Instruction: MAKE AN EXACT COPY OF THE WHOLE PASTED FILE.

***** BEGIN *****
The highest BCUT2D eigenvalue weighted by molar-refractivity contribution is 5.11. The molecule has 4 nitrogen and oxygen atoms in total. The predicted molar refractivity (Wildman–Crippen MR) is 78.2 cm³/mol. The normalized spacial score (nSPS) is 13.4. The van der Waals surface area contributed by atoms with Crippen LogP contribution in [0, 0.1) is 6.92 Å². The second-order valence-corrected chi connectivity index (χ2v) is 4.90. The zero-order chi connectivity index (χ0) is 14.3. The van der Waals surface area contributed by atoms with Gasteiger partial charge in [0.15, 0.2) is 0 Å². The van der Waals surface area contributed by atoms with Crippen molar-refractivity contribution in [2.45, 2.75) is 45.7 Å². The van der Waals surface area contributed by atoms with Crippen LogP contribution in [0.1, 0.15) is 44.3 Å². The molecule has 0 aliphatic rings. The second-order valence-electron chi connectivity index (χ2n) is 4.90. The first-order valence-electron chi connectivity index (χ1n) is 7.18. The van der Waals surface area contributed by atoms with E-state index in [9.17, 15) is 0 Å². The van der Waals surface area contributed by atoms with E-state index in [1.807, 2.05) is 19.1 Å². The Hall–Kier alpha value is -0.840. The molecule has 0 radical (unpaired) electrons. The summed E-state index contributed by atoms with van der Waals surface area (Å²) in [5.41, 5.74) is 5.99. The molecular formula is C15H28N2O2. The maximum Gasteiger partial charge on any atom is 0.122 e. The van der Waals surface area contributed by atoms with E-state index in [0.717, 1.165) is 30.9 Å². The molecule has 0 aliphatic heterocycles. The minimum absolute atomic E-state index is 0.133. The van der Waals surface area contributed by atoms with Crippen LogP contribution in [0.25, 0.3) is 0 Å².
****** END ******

The highest BCUT2D eigenvalue weighted by molar-refractivity contribution is 5.11. The molecule has 4 nitrogen and oxygen atoms in total. The predicted molar refractivity (Wildman–Crippen MR) is 78.2 cm³/mol. The normalized spacial score (nSPS) is 13.4. The van der Waals surface area contributed by atoms with Crippen LogP contribution in [0, 0.1) is 6.92 Å². The second-order valence-corrected chi connectivity index (χ2v) is 4.90. The zero-order chi connectivity index (χ0) is 14.3. The van der Waals surface area contributed by atoms with Gasteiger partial charge in [0.15, 0.2) is 0 Å². The van der Waals surface area contributed by atoms with Crippen molar-refractivity contribution in [2.45, 2.75) is 45.7 Å². The van der Waals surface area contributed by atoms with Crippen LogP contribution in [0.1, 0.15) is 44.3 Å². The molecule has 0 aliphatic rings. The second-order valence-electron chi connectivity index (χ2n) is 4.90. The first-order valence-electron chi connectivity index (χ1n) is 7.18. The van der Waals surface area contributed by atoms with E-state index in [9.17, 15) is 0 Å². The van der Waals surface area contributed by atoms with E-state index in [1.807, 2.05) is 19.1 Å². The Hall–Kier alpha value is -0.840. The molecule has 0 radical (unpaired) electrons. The summed E-state index contributed by atoms with van der Waals surface area (Å²) in [5.41, 5.74) is 5.99. The molecular formula is C15H28N2O2. The maximum Gasteiger partial charge on any atom is 0.122 e. The van der Waals surface area contributed by atoms with E-state index in [0.717, 1.165) is 30.9 Å². The molecule has 0 aliphatic heterocycles. The minimum absolute atomic E-state index is 0.133. The van der Waals surface area contributed by atoms with Crippen LogP contribution in [0.25, 0.3) is 0 Å².